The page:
by Bo Green Jensen, Weekend Avisen;
The strict stipulations of the vow of chastity are a liberation, according to Thomas Vinterberg, talking about The Celebration-“the most enjoyable project I’ve ever been involved in, even though I penetrated a layer of evil and abomination I’d never been to before.”
Three years ago you formed the DOGME 95 group with Lars von Trier, Christian Levring and Søren Kragh-Jacobsen. You wrote the group’s “Vow of Chastity” with Lars von Trier. Why was it necessary to draw up the Dogme rules?
“Despite the uniformity we are trying to attain in the group, you would probably receive different answers from the various ‘brothers’. There is a completely personal reason: when we were playing around with the idea, I sensed that it was extremely inspiring, and of course I’d tried it before, at the National Film School of Denmark-the limitations-and it always has been a major source of inspiration.
I happen to be a confused and chaotic person, so I appreciate this kind of regularity. The other thing that appealed to me was the collective aspect. That four people could get together and make a statement and try to start a wave in all humility. It’s fully lived up to what I was hoping for. The collective feeling arising from making the leap together is extremely stimulating for what you’re trying to do”.
“There is also another reason, which may actually apply to Danish film and me, and which is very much a product of Danish film culture. I think that it has been very hard to liberate oneself from a film convention that possesses many qualities, but which in many ways envelopes you and weighs you down.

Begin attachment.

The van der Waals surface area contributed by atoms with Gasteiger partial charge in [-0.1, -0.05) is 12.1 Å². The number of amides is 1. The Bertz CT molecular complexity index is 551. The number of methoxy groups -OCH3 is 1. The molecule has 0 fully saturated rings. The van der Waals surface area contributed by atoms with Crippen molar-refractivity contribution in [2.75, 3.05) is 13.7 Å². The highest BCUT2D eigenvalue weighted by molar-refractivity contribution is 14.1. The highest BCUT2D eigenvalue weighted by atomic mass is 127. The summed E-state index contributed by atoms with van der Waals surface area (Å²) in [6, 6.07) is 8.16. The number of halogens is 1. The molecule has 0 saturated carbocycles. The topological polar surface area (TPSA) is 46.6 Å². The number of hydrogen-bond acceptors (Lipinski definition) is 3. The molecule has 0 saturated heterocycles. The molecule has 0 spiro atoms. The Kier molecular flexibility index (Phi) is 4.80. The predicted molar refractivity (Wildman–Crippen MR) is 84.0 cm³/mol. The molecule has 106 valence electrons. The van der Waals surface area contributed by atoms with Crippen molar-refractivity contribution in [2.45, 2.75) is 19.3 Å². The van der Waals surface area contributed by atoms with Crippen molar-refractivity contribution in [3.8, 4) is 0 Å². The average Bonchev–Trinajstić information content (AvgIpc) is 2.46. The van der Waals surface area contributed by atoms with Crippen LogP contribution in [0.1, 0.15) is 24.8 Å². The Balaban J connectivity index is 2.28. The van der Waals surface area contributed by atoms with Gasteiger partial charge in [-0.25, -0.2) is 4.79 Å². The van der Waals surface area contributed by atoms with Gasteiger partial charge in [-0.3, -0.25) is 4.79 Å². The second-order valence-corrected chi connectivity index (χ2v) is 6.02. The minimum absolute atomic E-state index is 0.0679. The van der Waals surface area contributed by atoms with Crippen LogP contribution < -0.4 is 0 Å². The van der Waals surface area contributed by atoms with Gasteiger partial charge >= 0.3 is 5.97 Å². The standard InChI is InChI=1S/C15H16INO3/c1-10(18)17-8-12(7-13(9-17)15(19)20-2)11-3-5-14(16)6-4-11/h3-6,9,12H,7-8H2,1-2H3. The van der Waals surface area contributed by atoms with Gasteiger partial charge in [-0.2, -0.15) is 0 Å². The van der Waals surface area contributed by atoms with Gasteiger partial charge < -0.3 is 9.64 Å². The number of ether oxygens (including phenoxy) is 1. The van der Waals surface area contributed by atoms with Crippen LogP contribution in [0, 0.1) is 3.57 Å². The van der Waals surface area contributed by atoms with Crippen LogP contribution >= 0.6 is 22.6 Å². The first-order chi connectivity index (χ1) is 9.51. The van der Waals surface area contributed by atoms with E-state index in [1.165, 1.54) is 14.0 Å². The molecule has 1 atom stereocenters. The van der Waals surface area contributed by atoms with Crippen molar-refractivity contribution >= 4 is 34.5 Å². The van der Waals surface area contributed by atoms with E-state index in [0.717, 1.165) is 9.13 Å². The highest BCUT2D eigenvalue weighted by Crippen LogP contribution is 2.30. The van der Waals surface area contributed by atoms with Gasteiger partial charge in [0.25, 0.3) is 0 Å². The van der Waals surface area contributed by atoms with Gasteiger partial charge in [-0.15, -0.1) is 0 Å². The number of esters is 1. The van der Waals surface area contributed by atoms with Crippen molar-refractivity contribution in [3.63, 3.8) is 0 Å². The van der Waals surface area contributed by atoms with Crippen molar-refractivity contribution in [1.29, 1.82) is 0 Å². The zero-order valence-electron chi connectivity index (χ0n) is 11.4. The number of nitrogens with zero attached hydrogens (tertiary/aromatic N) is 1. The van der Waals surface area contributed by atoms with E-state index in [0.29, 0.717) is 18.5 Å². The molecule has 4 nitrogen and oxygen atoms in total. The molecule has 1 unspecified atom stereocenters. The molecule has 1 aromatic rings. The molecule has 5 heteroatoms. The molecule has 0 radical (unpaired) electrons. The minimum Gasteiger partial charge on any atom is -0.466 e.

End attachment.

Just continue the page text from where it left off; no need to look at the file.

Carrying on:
When a film director makes a film, it quite automatically gets done in a particular way. You have a unit of thirty people around you, lots of lighting and all that, which has to be planned ages in advance. It’s a large, ponderous machine. The result is a particular kind of film, and this imposes limits on Danish film, I think. So 1995 was an obvious time to try and shake oneself out of all that in some way, and explore what can actually be done with the really basic qualities in film. To me is was so beautifully consistent. I liked that.”
How did the Dogma philosophy work in practice? Didn’t the Vow of Chastity feel like a limitation?
“Perhaps in a few situations, but first and foremost, the rules-the limitation-turned the work into the most enjoyable and actually the most liberating project I’ve ever been involved in. So funnily enough it had quite the opposite effect. Precisely because there was such a clear framework, there was great lightness of feeling within it. We could romp to our heart’s content”.
Because there was a set of rules?
“Yes, because it is a clearly defined film even before you write a single word. Because you see a film in your mind’s eye even as you read the rules, and because there are walls to play against. When it says you mustn’t have any music in the film, what happens to me is that I automatically include a load of songs. This kind of limit generates many ideas.